potest, facere videtur. Salust. in Jugurth.

angel and another: as between several drops of the same water, and several sparks of the same fire ; which have a natural tendency to union with each other. And as it is an inhuman thing for one brother to oppress another, or one member of the same body to set up a proper interest of its own, and make all the rest, how painfully soever, to serve that private interest: so is it for those men who are children of the same Creator. Much more for them who account themselves members of the same Redeemer, and brethren in Christ by grace and regeneration, with those whom they oppress. “Have we not all one Father? Hath not one God created us? Why do we deal treacherously every man against his brother, by profaning the covenant of our fathers"?” “If we must not lie to one another, because we are members one of another ".” “And if all the members must have the same care of one another";” surely then they must not oppress one another.

2. An oppressor is an antichrist and an antigod; he is contrary to God, who delighteth to do good, and whose bounty maintaineth all the world; who is kind to his enemies, and causeth his sun to shine, and his rain to fall on the just and on the unjust ; and even when he afflicteth doth it as unwillingly, delighting not to grieve the sons of men". He is contrary to Jesus Christ, who gave himself a ransom for his enemies, and made himself a curse to redeem them from the curse, and condescended in his incarnation to the nature of man, and in his passion to the cross and suffering which they deserved; and being rich and Lord of all, yet made himself poor, that we by his poverty might be made rich. He endured the cross and despised the shame, and made himself as of no reputation, accounting it his honour and joy to be the Saviour of men's souls, even of the poor and despised of the world. And these oppressors live as if they were made to afflict the just, and to rob them of God's mercies, and to make crosses for other men to bear, and to tread on their brethren as stepping stones of their own advancement. The Holy Ghost is the Comforter of the just and faithful. And these men live as if it were their calling to deprive men of their comfort.

b Mal. ii. 10. • Ephes. iv. 25 a 1 Cor. xii. 25.

e Psal. cxlv. Matt. v. Lam. iii.

a

3. Yea, an oppressor is not only the agent of the devil but his image: it is the devil that is the destroyer, and the devourer, who maketh it his business to undo men, and bring them into misery and distress. He is the grand oppressor of the world : yet in this he is far short of the malignity of men-devils, 1. That he doth it not by force and violence, but by deceit, and hurteth no man till he hath procured his own consent to sin; whereas our oppressors do it by their brutish force and power. 2. And the devil destroyeth men, who are not his brethren, nor of the same kind; but these oppressors never stick at the violating of such relations.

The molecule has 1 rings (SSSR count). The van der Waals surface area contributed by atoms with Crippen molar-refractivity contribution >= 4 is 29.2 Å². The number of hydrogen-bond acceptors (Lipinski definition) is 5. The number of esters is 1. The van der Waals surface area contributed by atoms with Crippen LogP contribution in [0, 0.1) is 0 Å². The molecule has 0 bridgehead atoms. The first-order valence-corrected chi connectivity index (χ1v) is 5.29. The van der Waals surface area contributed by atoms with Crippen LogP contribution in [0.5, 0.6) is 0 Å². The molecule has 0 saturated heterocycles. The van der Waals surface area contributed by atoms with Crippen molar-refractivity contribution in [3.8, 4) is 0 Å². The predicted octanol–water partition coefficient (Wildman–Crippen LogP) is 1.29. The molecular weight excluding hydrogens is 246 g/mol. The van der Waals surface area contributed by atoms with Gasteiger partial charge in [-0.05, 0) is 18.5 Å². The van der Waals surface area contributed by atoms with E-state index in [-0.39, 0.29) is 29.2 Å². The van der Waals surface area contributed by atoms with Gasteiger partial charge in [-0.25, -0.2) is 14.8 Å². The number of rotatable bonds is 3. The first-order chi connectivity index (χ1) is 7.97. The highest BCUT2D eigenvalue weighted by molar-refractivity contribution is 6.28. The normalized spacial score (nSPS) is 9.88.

4. Oppression is a sin that greatly serveth the devil, to the damning of men's souls, as well as to the afflicting of their bodies. And it is not a few, but millions that are undone by it. For as I shewed before, it taketh up men's minds and time so wholly, to get them a poor living in the world, that they have neither mind nor time for better things. They are so troubled about many things, that the one thing needful is laid aside. All the labours of many a worthy, able pastor, are frustrated by oppressors: to say nothing of the far greatest part of the world, where the tyranny and oppression of heathen infidels and Mahometan princes, keepeth out the Gospel, and the means of life; nor yet of any other persecutors: if we exhort a servant to read the Scriptures, and call upon God, and think of his everlasting state, he telleth us that he hath no time to do it, but when his weary body must have rest: if we desire the masters of families to instruct and catechise their children and servants, and pray with them, and read the Scriptures and other good books to them, they tell us the same, that they have no time, but when they should sleep, and that on the Lord's day their tired bodies, and careful minds, are unfit to attend and ply such work: so that necessity quieteth their consciences in their ignorance and neglect of heavenly things, and maketh them think it the work only of gentlemen and rich men, who have leisure (but are farther alienated from it by prosperity, than these are by their poverty); and thus oppression destroyeth religion, and the people's souls as well as their estates.

5. Oppression further endangereth both the souls of